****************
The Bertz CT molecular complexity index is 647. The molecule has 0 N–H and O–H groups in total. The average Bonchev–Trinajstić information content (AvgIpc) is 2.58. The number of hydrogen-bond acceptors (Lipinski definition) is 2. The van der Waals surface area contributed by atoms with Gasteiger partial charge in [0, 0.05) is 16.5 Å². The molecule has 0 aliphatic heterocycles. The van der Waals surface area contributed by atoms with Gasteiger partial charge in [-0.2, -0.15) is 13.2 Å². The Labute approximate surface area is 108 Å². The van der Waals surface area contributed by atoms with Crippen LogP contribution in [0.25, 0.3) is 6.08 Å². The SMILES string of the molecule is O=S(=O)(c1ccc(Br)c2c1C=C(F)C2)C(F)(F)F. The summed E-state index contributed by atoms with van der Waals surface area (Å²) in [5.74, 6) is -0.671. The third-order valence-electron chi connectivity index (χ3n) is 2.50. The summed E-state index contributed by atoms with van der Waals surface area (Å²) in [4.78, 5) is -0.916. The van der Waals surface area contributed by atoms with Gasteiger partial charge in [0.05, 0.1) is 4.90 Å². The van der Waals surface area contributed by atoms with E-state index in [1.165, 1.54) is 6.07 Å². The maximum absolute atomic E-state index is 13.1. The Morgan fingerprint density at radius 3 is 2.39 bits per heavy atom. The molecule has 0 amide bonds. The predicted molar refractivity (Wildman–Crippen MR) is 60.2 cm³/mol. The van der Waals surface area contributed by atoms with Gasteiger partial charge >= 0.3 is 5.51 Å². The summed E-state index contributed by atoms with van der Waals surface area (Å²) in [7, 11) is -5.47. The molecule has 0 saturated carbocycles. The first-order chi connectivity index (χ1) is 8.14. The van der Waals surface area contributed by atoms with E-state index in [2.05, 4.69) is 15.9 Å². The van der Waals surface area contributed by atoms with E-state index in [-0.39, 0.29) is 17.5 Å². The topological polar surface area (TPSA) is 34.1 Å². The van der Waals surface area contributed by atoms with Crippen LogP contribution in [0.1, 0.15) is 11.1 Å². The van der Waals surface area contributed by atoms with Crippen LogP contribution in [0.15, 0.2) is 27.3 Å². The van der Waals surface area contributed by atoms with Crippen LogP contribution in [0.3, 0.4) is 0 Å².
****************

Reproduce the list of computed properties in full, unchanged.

The Bertz CT molecular complexity index is 647. The molecule has 0 N–H and O–H groups in total. The average Bonchev–Trinajstić information content (AvgIpc) is 2.58. The number of hydrogen-bond acceptors (Lipinski definition) is 2. The van der Waals surface area contributed by atoms with Gasteiger partial charge in [0, 0.05) is 16.5 Å². The molecule has 0 aliphatic heterocycles. The van der Waals surface area contributed by atoms with Gasteiger partial charge in [-0.2, -0.15) is 13.2 Å². The Labute approximate surface area is 108 Å². The van der Waals surface area contributed by atoms with Crippen LogP contribution in [0.25, 0.3) is 6.08 Å². The SMILES string of the molecule is O=S(=O)(c1ccc(Br)c2c1C=C(F)C2)C(F)(F)F. The summed E-state index contributed by atoms with van der Waals surface area (Å²) in [5.74, 6) is -0.671. The third-order valence-electron chi connectivity index (χ3n) is 2.50. The summed E-state index contributed by atoms with van der Waals surface area (Å²) in [4.78, 5) is -0.916. The van der Waals surface area contributed by atoms with Gasteiger partial charge in [0.05, 0.1) is 4.90 Å². The van der Waals surface area contributed by atoms with E-state index in [1.165, 1.54) is 6.07 Å². The maximum absolute atomic E-state index is 13.1. The Morgan fingerprint density at radius 3 is 2.39 bits per heavy atom. The molecule has 0 amide bonds. The predicted molar refractivity (Wildman–Crippen MR) is 60.2 cm³/mol. The van der Waals surface area contributed by atoms with Gasteiger partial charge >= 0.3 is 5.51 Å². The summed E-state index contributed by atoms with van der Waals surface area (Å²) in [7, 11) is -5.47. The molecule has 0 saturated carbocycles. The first-order chi connectivity index (χ1) is 8.14. The van der Waals surface area contributed by atoms with E-state index in [2.05, 4.69) is 15.9 Å². The van der Waals surface area contributed by atoms with E-state index in [-0.39, 0.29) is 17.5 Å². The topological polar surface area (TPSA) is 34.1 Å². The van der Waals surface area contributed by atoms with Crippen LogP contribution in [0.1, 0.15) is 11.1 Å². The van der Waals surface area contributed by atoms with Crippen LogP contribution in [0.15, 0.2) is 27.3 Å². The van der Waals surface area contributed by atoms with Crippen LogP contribution in [0.3, 0.4) is 0 Å².